US, European and emerging market equity markets have had a strong run recently suggesting that markets continue to anticipate stronger economic growth and rising inflation.
However, the recent fall in oil prices, a flattening of interest rate yield curves (see Exhibit 1 below) and some aspects of sector performance in stocks (e.g. the underperformance of basic materials industries in US stocks and outperformance of telecommunication stocks in the US, Europe and emerging markets) suggest the emergence of doubts about the faith in a reflationary trend.
Exhibit 1: Doubts about reflation ? – Interest rate yield curves have flattened recently in the US and Europe, this may reflect downward readjustments in bond markets of the expected future rate of inflation
Source: Datastream, BNP Paribas Asset Management, as of 20/03/17
Uncertainty over the prospects for US fiscal stimulus is rising
The prospect of the launch, by the new US administration, of a major programme of fiscal stimulus was an important element of the expectation that reflation was on the way. But, US health care reform is progressing slowly and on 13/03/17 it was dealt a blow by a report from the Congressional Budget Office (CBO) concluding that 24 million more Americans would be uninsured under the new as compared to the current Obamacare legislation. In addition, premiums would likely rise for groups that need most assistance with health care costs. The administration was quick to dismiss the CBO’s findings, even though the conclusions that average premiums would fall and federal cost would be lower under the new proposals were positive for the Republicans.
Nonetheless, with Democrats fundamentally opposed to the proposed changes, some Republicans concerned about the CBO findings and other Republicans arguing for even stronger reforms, the fate of the new proposals is very much up in the air.
While important in itself, the main question this raises is whether or not it will impact the timeline for US tax reform. Although it may not necessarily mean delay, expectations for tax reform have moved backward. We think tax reform may still be discussed before the summer which would mean it could be implemented in 2018. However, all this is somewhat disappointing when set against the high expectations for bold and rapid change shortly after the US elections.
And of course there is the risk of protectionism
It was apparent at President Trump’s first meeting with German Chancellor Merkel on 17/03/17 that they have different views on the merits of free trade. This was confirmed at the meeting of the G20 finance ministers in Germany where the agenda focused on the common strategy of free trade, financial regulation and climate change. In other words it was clearly the US versus the rest. As a result the mention in the communique of a commitment to fund action on climate change was dropped. The reiteration of warnings against competitive devaluations and disorderly foreign exchange markets should be seen as positive, but the failure to agree on a commitment to keep global trade free and open was clearly negative. The powerful statement that “We will resist all forms of protectionism” was dropped from the communique.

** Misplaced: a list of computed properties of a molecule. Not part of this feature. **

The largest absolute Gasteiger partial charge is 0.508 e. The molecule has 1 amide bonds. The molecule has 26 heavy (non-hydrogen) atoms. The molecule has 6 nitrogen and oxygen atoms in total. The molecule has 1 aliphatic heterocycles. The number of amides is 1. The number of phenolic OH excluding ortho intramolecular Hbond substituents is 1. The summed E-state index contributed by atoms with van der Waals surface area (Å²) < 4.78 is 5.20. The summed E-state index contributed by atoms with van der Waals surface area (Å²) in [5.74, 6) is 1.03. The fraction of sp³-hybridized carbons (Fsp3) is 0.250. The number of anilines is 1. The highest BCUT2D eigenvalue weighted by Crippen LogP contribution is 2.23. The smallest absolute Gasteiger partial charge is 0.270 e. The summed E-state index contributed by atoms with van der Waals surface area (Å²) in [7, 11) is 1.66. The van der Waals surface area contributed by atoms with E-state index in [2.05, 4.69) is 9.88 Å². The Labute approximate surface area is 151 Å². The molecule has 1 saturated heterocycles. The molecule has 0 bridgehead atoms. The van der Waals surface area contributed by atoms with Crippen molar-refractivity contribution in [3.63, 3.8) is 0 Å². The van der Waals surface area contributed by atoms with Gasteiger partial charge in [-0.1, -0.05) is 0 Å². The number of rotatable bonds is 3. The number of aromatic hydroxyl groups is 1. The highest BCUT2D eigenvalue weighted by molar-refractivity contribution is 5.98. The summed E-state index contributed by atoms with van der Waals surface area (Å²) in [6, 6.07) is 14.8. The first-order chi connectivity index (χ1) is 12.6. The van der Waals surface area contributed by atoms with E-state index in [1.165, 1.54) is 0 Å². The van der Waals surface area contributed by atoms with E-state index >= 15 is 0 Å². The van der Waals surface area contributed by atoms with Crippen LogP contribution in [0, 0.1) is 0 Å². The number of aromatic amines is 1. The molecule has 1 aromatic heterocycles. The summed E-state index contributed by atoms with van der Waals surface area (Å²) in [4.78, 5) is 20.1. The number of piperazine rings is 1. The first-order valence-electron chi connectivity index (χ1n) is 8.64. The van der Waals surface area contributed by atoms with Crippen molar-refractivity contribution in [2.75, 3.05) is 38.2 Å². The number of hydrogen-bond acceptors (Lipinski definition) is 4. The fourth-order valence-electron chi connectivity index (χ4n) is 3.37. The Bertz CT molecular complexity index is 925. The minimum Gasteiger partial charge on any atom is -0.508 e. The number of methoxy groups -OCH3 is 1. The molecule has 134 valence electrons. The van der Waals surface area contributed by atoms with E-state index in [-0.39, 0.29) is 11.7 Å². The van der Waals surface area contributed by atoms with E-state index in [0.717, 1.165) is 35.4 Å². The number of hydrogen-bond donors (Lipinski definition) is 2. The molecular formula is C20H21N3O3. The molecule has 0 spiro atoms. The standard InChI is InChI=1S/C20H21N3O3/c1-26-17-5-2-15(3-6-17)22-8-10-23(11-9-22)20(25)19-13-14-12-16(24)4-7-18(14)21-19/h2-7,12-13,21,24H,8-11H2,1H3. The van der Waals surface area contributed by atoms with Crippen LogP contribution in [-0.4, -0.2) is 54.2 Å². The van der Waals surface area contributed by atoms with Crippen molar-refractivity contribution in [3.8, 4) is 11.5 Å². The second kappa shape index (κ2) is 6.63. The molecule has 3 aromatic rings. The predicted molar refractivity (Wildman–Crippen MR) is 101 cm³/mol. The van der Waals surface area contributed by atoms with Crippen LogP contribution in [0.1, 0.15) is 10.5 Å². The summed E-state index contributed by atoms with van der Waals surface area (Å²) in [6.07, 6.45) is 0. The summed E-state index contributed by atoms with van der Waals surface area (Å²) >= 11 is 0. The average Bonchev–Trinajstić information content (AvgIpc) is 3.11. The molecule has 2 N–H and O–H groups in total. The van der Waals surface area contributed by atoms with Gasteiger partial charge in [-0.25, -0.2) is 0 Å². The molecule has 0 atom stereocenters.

Despite the rate hike in the US on 15/03/17 and the hawkish signals in the eurozone yield curves have flattened in the week through 20/03/17 (in the US two-year yields fell by 3.5 basis points, but ten-year yields fell by 7.4 basis points while German two-year yields gained 2.8 basis points while ten-year yields slipped 5.9 basis points). The moves in bond markets are relatively small and for ten-year yields in the US and Germany they are within the range seen in the past months. Furthermore, two-year yields in the US had moved above their recent trading range before the Federal Reserve’s meeting on 14 – 15/03/17, driven by a plethora of Fed hints for a rate hike.
In the the German bond market two-year yields have just recovered from a trough in late February, but are still firmly negative and close to record lows. This all argues against reading too much into the curve flattening, although its significance increases as it is not what one would have excepted under the circumstances given central bank actions and comments.
For equities this may become a headwind at some point. For the time being we still consider monetary policy to be a positive-to-neutral factor for equity markets. We do however think that market are priced for perfection: that is, stable but positive growth, modest inflation reflected in low interest rates. We see equities as expensive on current valuation measures. Taking into account our forecasts for growth, inflation, rates and earnings we don’t expect this to change. Hence our underweight in developed equity markets.
Written on 20 March 2017